I flew home to Chicago last weekend for the little Pot Pie’s birthday, and my own flight was massively delayed. (A delay? Into O’Hare? I’m shocked, SHOCKED!) I hunkered down at the bar of an establishment that claimed it was an Irish pub, but was barely passable as such save for its name (I didn’t even order a Guinness because they had it in can only. I mean, come on now.), all the while cursing BWI for not having free wi-fi (are there any airports that DO have free wi-fi? I know Anchorage does in the Chili’s, at least. And who doesn’t love an awesome blossom and four Corona’s before flying to the lower 48?). I left after one beer and headed to The Green Turtle to grab some food, time ticking slowly down until I could board.
The bar was packed, and I squeezed in between two women, one of who teasingly chastised me, saying, “No laptops allowed on the bar!” and the other, named Rebecca, who started talking to me immediately, giving me advice on what to order from her vegetarian perspective. Informing her that I don’t eat fish or seafood, she moved on to the topic of work. She asked me what I did.
“I work for a healthcare association,” I replied. “I’m an editor and a writer.”
“Cool,” she nodded. “My work just grinds me to the bone,” she offered. I never quite understood what it is she does, exactly, but I figured out eventually that it also had something to do with healthcare, and contractors, and Medicaid. At which point my eyes glazed over a bit, because I hear Part A, Part B, and you get even remotely into the alphabet soup that is Medicare and Medicaid and I can’t control the glazing. She may as well have been speaking Farsi for all I understand.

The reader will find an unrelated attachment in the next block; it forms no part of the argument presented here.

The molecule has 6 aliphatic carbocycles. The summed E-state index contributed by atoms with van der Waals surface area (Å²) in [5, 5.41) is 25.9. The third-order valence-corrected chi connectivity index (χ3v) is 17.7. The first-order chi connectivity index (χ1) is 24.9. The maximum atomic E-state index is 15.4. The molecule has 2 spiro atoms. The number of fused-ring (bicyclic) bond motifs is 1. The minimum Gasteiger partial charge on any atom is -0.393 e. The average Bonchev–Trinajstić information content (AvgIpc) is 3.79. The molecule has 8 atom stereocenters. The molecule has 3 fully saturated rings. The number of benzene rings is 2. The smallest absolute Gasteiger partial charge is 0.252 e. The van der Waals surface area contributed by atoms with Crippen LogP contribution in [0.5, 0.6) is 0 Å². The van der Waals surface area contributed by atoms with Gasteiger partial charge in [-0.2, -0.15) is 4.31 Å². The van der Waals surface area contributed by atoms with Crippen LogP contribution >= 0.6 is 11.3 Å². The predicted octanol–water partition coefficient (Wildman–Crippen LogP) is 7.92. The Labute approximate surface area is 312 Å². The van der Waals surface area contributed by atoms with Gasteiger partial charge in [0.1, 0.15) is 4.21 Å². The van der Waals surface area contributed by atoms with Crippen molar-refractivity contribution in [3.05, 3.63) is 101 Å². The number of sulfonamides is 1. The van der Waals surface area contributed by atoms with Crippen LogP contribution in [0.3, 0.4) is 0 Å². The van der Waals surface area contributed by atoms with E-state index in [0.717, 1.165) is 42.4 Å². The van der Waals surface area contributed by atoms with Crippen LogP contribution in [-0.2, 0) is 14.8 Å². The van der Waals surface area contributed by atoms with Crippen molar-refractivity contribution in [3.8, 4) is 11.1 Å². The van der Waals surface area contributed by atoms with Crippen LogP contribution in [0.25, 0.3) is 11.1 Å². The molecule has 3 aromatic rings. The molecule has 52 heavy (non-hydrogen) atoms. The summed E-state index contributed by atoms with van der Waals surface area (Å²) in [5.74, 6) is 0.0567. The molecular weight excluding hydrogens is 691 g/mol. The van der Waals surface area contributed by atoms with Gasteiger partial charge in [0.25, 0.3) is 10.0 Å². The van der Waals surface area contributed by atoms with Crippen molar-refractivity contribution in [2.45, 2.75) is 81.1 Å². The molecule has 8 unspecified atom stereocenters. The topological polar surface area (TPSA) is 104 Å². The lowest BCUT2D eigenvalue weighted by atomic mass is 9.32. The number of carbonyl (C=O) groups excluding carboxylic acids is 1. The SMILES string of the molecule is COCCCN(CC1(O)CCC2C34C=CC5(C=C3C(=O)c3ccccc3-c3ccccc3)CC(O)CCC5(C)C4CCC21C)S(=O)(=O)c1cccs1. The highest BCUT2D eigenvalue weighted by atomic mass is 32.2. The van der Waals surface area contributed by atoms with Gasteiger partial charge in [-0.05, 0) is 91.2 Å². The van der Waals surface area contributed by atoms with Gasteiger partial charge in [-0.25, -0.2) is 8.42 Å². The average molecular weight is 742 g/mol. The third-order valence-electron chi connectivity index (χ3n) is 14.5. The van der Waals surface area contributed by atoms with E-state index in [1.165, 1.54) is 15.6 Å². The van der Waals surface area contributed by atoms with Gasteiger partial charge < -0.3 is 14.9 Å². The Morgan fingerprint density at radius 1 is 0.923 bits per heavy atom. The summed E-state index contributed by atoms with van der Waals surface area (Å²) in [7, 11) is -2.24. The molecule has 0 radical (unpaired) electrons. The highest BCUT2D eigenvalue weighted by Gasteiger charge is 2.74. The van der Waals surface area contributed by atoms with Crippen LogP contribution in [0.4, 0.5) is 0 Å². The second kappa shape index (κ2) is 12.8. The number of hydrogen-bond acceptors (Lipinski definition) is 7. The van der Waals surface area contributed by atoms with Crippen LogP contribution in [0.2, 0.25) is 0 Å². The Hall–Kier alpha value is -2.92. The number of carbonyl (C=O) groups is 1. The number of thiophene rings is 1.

“I work with all guys, and they’re all mustachioed,” Rebecca suddenly exclaimed. “And it is proven, there are studies, that mustachioed men stress women out more.”
I thought about this for a minute. Clearly, Rebecca was about three-quarters of a bottle of shiraz in. But clearly, she kind of had a point.
“Makes sense,” I said diplomatically. “Mustachioed men look a little devious. That can stress people out.”
“Exactly!” Rebecca yelped. “Think about it! Devious! Case in point: Stalin! Hitler! Jafar from Aladdin! Tom Selleck!”
“Actually,” I interrupted, “Tom Selleck is often seen as very dashing.”
“What about Roosevelt?” the guy on the other side of Rebecca suddenly piped up.
“Which one?” she asked, before interrupting the answer to tell us, “One time this guy told me I looked very Rooseveltian.”
I’m still not sure what that means, and Rebecca didn’t give us time to find out.
“Do you have a Milwaukee connection?” she turned to me.
“Hmm,” I replied. “How do you mean? I really like Milwaukee, if that counts.”
“Everyone who has sat on either of these stools tonight—“ she gestured to the stools to her immediate left and right, “—have had some sort of Milwaukee connection.”
“Huh,” I said, thinking. “Well, I once threw a bachelorette party in Milwaukee, does that count? It was a really good time.”
“That counts,” Rebecca said seriously. She turned to the man next to her to discover that his Milwaukee connection was that he had two employees based there.
“See? Milwaukee connection!” she exclaimed.
“Yeah, that definitely counts,” I said to the guy, leaning around Rebecca.
Turns out that guy worked in healthcare, too, and he and Rebecca were off on the alphabet soup talk again, about prescription drugs, and I took that as my chance to settle up and head back to the terminal to see if anything had miraculously changed regarding my flight status. (Spoiler alert: It hadn’t.)
“It was nice to meet you, Rebecca,” I said, and she nodded the same to me.
“I’m sure I’ll see you here again!” she said cheerily.
I don’t often fly out of BWI, but you know, next time I do, I hope Rebecca is right. But Tom Selleck, if you’re listening, you might want to keep your business at National.